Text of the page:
(CNN) -- U.S. Rep. Michael Grimm failed to report more than $1 million in sales and wages at a Manhattan restaurant he once ran, using unreported cash to pay workers "off the books" to "evade taxes and keep more money for himself," a federal prosecutor said.
Grimm, R-New York, pleaded not guilty on Monday in federal court in Brooklyn to 20 counts, including mail fraud, wire fraud, filing false tax returns, hiring unauthorized aliens and perjury.
A former FBI agent who used to investigate fraud, Grimm wore a dark suit and was not handcuffed during the hearing.
He was released on $400,000 bond, secured by his home in Staten Island. As conditions for his release, Grimm, 44, must surrender his guns and passport.
He told reporters that he would remain in office while fighting the charges. He's up for re-election in November.
"I'm going to fight tooth and nail ... until I am fully exonerated," Grimm said.
One of his lawyers said previously that Grimm would be vindicated.
Grimm stepped down from his position on the Financial Services Committee. In a letter to House Speaker John Boehner, Grimm asked to be removed from the committee until resolution of the unfolding legal matters.
Boehner "believes Rep. Grimm's decision is appropriate under the circumstances," the speaker's spokesman, Michael Steel, said.
An indictment unsealed on Monday after a probe of more than two years alleges Grimm lied to investigators about his taxes after leaving the Healthalicious restaurant to run for Congress.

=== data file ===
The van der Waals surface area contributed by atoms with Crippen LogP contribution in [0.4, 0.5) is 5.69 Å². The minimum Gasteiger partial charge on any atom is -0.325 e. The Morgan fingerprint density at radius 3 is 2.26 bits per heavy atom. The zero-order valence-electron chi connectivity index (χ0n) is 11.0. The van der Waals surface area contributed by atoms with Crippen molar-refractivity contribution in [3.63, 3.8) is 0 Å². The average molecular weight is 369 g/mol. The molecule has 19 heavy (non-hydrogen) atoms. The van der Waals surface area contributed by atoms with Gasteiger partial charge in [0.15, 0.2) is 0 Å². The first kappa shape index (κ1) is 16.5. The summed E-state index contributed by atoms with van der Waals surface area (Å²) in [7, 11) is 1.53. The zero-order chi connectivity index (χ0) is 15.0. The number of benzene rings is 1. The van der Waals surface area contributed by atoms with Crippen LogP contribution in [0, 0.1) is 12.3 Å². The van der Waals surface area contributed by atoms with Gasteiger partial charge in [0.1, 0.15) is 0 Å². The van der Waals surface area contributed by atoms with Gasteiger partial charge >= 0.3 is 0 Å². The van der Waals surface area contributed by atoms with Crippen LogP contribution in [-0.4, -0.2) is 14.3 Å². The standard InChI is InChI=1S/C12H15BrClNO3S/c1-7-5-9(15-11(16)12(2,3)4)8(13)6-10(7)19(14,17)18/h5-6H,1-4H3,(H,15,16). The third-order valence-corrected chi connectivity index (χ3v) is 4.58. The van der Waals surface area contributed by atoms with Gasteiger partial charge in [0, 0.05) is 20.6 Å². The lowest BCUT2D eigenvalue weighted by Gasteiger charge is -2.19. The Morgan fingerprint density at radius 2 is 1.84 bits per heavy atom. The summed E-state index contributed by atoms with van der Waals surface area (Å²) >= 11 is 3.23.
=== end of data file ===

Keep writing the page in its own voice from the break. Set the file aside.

He "never met a tax he didn't lie to evade," U.S. Attorney Loretta Lynch said.
The charges relate to Grimm's operation of Healthalicious from 2007 to 2010, following his FBI tenure.
He was elected to the House of Representatives in 2010, representing Staten Island and parts of Brooklyn. He was re-elected two years later.
Grimm, as an accountant, attorney, former Marine and ex-FBI agent, "was poised for success as a small business owner," but "made the choice to go from upholding the law to breaking it," Lynch said in a written statement.
Much of the alleged scheme involved cash customers paid at the register, as opposed to credit or debit payments that created a paper record, Lynch said.
The restaurant, in which Grimm had a 45% partnership interest, didn't report some of the cash as income, Lynch's office said.
The restaurant also used cash to pay some workers -- some of whom didn't have legal status -- and then didn't report the payments to tax authorities, Lynch's office said.
"Many employees received approximately half of their weekly pay in cash and the other half by check or through direct deposit into a bank account, while others received their entire weekly pay in cash," the statement said.
By under-reporting the restaurant's earnings and workers' wages, the business was able to dramatically underpay its sales, income and payroll taxes, Lynch's office said.
Grimm calls case 'political witch hunt'
Grimm also is charged with conspiring to commit health care fraud and obstructing an official proceeding.
Grimm said the investigation was "a political witch hunt ... to assassinate my character and remove me from office."
He told reporters that he felt "somewhat relieved" after the investigation because "today at least I get to face my accusers."
The indictment comes months after Grimm made headlines when he was shown on camera threatening to throw a reporter over a Capitol Hill balcony after an interview following the State of the Union address.
In recent months, public attention also has focused on Grimm's campaign donations after a friend and donor was charged with funneling illegal contributions to his campaign four years ago.
The investigation into campaign finance is still ongoing, U.S. officials briefed on the matter have said.
CNN's Brian Vitagliano contributed to this report